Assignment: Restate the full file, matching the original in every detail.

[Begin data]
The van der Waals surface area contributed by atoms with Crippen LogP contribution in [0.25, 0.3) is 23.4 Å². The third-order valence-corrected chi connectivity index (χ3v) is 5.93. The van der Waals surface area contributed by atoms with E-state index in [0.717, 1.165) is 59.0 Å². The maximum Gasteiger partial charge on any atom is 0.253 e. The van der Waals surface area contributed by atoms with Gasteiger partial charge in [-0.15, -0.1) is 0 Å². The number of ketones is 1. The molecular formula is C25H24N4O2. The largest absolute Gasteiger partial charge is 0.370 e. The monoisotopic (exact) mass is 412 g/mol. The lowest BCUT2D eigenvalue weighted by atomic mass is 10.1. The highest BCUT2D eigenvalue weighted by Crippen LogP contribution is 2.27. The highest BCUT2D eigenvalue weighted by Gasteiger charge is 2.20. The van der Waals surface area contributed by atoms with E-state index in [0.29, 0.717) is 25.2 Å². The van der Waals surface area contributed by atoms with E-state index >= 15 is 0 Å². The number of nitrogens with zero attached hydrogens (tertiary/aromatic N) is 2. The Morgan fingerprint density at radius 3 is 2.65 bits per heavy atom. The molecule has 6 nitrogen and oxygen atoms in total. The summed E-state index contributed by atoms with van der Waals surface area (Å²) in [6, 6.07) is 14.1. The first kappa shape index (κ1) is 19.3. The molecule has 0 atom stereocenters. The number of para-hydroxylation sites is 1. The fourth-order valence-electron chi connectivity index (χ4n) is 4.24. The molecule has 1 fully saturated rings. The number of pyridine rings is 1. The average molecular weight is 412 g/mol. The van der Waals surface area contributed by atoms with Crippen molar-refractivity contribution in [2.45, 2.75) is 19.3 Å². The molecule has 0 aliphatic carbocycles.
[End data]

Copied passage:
The van der Waals surface area contributed by atoms with Crippen LogP contribution in [0.25, 0.3) is 23.4 Å². The third-order valence-corrected chi connectivity index (χ3v) is 5.93. The van der Waals surface area contributed by atoms with E-state index in [0.717, 1.165) is 59.0 Å². The maximum Gasteiger partial charge on any atom is 0.253 e. The van der Waals surface area contributed by atoms with Gasteiger partial charge in [-0.15, -0.1) is 0 Å². The number of ketones is 1. The molecular formula is C25H24N4O2. The largest absolute Gasteiger partial charge is 0.370 e. The monoisotopic (exact) mass is 412 g/mol. The lowest BCUT2D eigenvalue weighted by atomic mass is 10.1. The highest BCUT2D eigenvalue weighted by Crippen LogP contribution is 2.27. The highest BCUT2D eigenvalue weighted by Gasteiger charge is 2.20. The van der Waals surface area contributed by atoms with E-state index in [0.29, 0.717) is 25.2 Å². The van der Waals surface area contributed by atoms with E-state index >= 15 is 0 Å². The number of nitrogens with zero attached hydrogens (tertiary/aromatic N) is 2. The Morgan fingerprint density at radius 3 is 2.65 bits per heavy atom. The molecule has 6 nitrogen and oxygen atoms in total. The summed E-state index contributed by atoms with van der Waals surface area (Å²) in [6, 6.07) is 14.1. The first kappa shape index (κ1) is 19.3. The molecule has 0 atom stereocenters. The number of para-hydroxylation sites is 1. The fourth-order valence-electron chi connectivity index (χ4n) is 4.24. The molecule has 1 fully saturated rings. The number of pyridine rings is 1. The average molecular weight is 412 g/mol. The van der Waals surface area contributed by atoms with Crippen molar-refractivity contribution in [2.45, 2.75) is 19.3 Å². The molecule has 0 aliphatic carbocycles.